However, these rules are largely ignored in fast-food restaurants, pubs and some more informal restaurants. Tipping Traditionally, tipping was never considered to be a necessity and was entirely optional. However, recently it has become common to tip up to 10% of the bill total. Some establishments will add a 10-15% service charge on top of the obligatory 13.5% Government VAT charge, especially for larger groups. If a service charge is levied, a tip would not normally be left, unless to reward exceptional service. If you were unhappy with the service, then you would normally leave no tip.
What to Drink in Ireland
Alcohol is very expensive in the republic. Pints of Guinness start at 3.60 per pint, can get as high as 7.50 in Dublin, and does not become less expensive until you reach Northern Ireland. While in the North, pints of Guinness instantly become cheaper by 1.50 euro on average. Ireland is the home of some of the world’s greatest whiskey, having a rich tradition going back hundreds if not thousands of years. With around fifty popular brands today these are exported around the world and symbolise everything that is pure about Ireland and where a visit to an Irish distillery is considered very worthwhile. Another one of Ireland’s most famous exports is stout, a dark, dry beer.
The strong taste can be initially off-putting but perseverance is well-rewarded! The most famous variety is Guinness, brewed in Dublin and available throughout the country. Murphy’s and Beamish stout are brewed in Cork and available mainly in the south of the country. Murphy’s is slightly sweeter and creamier-tasting than Guinness, while Beamish has a strong, almost burnt taste. Several micro-breweries are now producing their own interesting varieties of stout, including O’Hara’s in Carlow, the Porter House in Dublin and the Franciscan Well Brewery in Cork.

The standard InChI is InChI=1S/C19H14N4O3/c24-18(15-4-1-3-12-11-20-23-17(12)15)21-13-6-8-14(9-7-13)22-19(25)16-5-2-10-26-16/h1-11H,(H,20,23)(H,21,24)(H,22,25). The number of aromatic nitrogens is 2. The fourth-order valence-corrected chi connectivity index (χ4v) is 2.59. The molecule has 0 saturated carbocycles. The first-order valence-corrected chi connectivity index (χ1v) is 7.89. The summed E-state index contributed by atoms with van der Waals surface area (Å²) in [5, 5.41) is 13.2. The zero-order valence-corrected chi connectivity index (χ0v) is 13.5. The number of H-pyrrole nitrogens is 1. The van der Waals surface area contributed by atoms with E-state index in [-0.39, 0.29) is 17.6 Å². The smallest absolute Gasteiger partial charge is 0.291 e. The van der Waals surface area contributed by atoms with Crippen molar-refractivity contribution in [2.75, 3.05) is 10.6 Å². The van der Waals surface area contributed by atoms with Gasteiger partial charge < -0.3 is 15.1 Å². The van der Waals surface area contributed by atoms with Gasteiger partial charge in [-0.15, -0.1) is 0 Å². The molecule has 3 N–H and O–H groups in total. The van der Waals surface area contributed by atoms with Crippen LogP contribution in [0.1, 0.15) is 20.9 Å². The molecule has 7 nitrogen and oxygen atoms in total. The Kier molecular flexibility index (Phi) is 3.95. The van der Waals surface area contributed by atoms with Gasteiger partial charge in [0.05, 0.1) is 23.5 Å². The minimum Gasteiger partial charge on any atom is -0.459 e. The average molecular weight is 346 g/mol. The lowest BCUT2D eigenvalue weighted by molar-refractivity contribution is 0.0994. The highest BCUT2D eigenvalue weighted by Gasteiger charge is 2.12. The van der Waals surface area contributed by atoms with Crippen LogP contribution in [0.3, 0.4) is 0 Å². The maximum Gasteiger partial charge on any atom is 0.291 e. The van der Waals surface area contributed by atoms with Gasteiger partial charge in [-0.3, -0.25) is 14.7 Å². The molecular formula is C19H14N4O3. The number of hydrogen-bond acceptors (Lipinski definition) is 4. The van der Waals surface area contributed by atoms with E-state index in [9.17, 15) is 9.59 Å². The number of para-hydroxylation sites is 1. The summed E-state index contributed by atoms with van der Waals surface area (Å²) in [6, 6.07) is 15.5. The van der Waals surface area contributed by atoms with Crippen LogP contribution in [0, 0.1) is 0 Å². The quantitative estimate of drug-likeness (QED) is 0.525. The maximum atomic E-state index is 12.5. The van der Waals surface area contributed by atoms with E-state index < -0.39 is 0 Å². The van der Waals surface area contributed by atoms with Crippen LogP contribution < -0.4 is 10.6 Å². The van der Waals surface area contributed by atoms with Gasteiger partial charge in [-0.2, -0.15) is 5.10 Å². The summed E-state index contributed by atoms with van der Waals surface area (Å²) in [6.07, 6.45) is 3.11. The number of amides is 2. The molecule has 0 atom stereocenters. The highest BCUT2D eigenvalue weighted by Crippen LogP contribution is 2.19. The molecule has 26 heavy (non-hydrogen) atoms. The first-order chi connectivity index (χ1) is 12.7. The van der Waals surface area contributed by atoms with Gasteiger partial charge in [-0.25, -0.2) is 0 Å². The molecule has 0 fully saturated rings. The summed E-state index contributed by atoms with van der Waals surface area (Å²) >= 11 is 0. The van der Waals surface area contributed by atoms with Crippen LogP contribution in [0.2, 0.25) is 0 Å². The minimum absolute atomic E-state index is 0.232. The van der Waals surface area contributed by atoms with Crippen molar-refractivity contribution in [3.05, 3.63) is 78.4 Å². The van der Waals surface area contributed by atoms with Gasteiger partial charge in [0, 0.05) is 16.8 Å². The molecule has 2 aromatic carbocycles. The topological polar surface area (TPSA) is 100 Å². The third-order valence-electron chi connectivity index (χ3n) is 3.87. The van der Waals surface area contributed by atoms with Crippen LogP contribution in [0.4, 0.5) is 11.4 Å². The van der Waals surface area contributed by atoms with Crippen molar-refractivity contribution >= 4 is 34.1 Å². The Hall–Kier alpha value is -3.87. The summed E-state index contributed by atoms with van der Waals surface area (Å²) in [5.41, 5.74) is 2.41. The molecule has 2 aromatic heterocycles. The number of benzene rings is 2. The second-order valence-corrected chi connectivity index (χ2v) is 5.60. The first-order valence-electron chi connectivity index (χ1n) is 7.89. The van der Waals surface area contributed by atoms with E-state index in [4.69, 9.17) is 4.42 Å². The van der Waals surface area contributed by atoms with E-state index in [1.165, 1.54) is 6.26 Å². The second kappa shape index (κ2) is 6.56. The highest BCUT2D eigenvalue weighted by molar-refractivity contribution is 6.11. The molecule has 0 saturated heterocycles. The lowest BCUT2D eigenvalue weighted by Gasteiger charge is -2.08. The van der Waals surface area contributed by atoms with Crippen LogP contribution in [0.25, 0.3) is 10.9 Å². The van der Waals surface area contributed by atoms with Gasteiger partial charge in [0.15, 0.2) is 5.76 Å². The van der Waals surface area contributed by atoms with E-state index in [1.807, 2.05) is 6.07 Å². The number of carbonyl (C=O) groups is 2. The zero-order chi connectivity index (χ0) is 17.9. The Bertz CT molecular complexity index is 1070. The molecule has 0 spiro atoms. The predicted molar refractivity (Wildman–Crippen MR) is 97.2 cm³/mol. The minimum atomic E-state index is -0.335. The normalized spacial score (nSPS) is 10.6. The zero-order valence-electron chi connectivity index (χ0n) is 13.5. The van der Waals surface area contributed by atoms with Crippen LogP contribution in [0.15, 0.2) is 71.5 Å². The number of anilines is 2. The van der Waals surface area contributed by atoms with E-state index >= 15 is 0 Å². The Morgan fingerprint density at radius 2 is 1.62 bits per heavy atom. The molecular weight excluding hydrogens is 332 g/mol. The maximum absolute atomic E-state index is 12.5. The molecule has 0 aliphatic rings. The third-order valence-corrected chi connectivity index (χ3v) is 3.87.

Ales such as Smithwick’s are also popular, particularly in rural areas. Bulmers Cider (known outside the Republic as ‘Magners Cider’) is also a popular and widely available Irish drink. It is brewed in Clonmel, Co. Tipperary. Nearly all the pubs in Ireland are ‘free houses’, i.e. they can sell drink from any brewery and are not tied to one brewery (unlike the UK). You can get the same brands of drink in all pubs in Ireland across the country. There are a small number of ‘microbreweries’ in Ireland, pubs which brew their own speciality drinks. They are a recent occurrence and can mostly be found in Dublin. Despite the (sometimes negative) reputation about Irish people loving their drink, most pubs in Ireland will have the same small collection of drinks.
All pubs (and nightclubs) in Ireland by law have to close by a certain time, depending on venue and the day. This varies from 11:30pm to 1:30am, to 3:30am. The owners will flash the lights (or less commonly sometimes ring a bell) to signal that it is almost ‘closing time’, this is ‘last orders’ and is your last chance to get a drink. When the pub (or club) wants to close, they will frequently turn on all the lights as a signal for people to finish up and leave. It is important to note that it is illegal to smoke in all pubs and indeed places of work in Ireland.
Many pubs and restaurants have provided ‘smoking areas’ outside their premises where space has allowed them to. The other competitor for national drink of Ireland is tea. The Irish drink more tea per capita than any other people in the world. Cork, Dublin and Galway abound with slick, stylish coffee bars, but if you visit any Irish home you will probably be offered a cup of tea (usually served with milk, unless you explicitly state otherwise!). Coffee is also widely drunk in Ireland. (If you don’t drink tea, you drink coffee!)
Other local foods, or drinks that you recommend? Please add and comment.